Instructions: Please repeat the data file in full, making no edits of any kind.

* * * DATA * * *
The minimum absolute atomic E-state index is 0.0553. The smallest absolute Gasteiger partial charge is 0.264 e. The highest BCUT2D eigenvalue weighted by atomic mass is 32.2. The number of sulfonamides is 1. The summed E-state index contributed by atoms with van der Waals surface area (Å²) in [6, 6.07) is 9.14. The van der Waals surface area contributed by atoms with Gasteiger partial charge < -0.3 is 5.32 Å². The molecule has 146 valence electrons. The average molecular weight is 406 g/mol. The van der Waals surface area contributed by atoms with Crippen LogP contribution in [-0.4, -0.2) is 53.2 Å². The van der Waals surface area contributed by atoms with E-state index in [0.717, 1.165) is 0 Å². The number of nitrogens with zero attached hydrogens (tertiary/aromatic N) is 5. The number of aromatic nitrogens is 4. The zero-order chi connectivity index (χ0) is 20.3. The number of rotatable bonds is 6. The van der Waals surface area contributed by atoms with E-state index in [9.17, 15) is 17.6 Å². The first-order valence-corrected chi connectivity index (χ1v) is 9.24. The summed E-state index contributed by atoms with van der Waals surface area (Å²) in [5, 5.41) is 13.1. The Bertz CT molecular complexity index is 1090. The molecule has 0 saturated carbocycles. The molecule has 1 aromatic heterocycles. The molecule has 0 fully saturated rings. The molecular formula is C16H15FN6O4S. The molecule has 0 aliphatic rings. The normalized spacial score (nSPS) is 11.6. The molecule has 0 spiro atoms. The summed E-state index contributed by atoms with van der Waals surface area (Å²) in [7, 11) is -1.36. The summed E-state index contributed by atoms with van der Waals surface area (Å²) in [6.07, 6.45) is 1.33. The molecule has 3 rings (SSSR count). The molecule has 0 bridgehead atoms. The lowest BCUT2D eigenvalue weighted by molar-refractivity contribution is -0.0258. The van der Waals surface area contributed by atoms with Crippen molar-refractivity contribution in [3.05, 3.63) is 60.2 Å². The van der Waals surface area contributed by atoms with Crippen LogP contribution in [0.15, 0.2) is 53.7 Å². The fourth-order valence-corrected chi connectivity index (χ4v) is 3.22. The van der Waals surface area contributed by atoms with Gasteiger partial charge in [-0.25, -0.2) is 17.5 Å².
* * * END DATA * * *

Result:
The minimum absolute atomic E-state index is 0.0553. The smallest absolute Gasteiger partial charge is 0.264 e. The highest BCUT2D eigenvalue weighted by atomic mass is 32.2. The number of sulfonamides is 1. The summed E-state index contributed by atoms with van der Waals surface area (Å²) in [6, 6.07) is 9.14. The van der Waals surface area contributed by atoms with Gasteiger partial charge < -0.3 is 5.32 Å². The molecule has 146 valence electrons. The average molecular weight is 406 g/mol. The van der Waals surface area contributed by atoms with Crippen LogP contribution in [-0.4, -0.2) is 53.2 Å². The van der Waals surface area contributed by atoms with E-state index in [0.717, 1.165) is 0 Å². The number of nitrogens with zero attached hydrogens (tertiary/aromatic N) is 5. The number of aromatic nitrogens is 4. The zero-order chi connectivity index (χ0) is 20.3. The number of rotatable bonds is 6. The van der Waals surface area contributed by atoms with E-state index in [9.17, 15) is 17.6 Å². The first-order valence-corrected chi connectivity index (χ1v) is 9.24. The summed E-state index contributed by atoms with van der Waals surface area (Å²) in [5, 5.41) is 13.1. The Bertz CT molecular complexity index is 1090. The molecule has 0 saturated carbocycles. The molecule has 1 aromatic heterocycles. The molecule has 0 fully saturated rings. The molecular formula is C16H15FN6O4S. The molecule has 0 aliphatic rings. The normalized spacial score (nSPS) is 11.6. The molecule has 0 spiro atoms. The summed E-state index contributed by atoms with van der Waals surface area (Å²) in [7, 11) is -1.36. The summed E-state index contributed by atoms with van der Waals surface area (Å²) in [6.07, 6.45) is 1.33. The molecule has 3 rings (SSSR count). The molecule has 0 bridgehead atoms. The lowest BCUT2D eigenvalue weighted by molar-refractivity contribution is -0.0258. The van der Waals surface area contributed by atoms with Crippen molar-refractivity contribution in [3.05, 3.63) is 60.2 Å². The van der Waals surface area contributed by atoms with Crippen LogP contribution in [0.15, 0.2) is 53.7 Å². The fourth-order valence-corrected chi connectivity index (χ4v) is 3.22. The van der Waals surface area contributed by atoms with Gasteiger partial charge in [-0.25, -0.2) is 17.5 Å².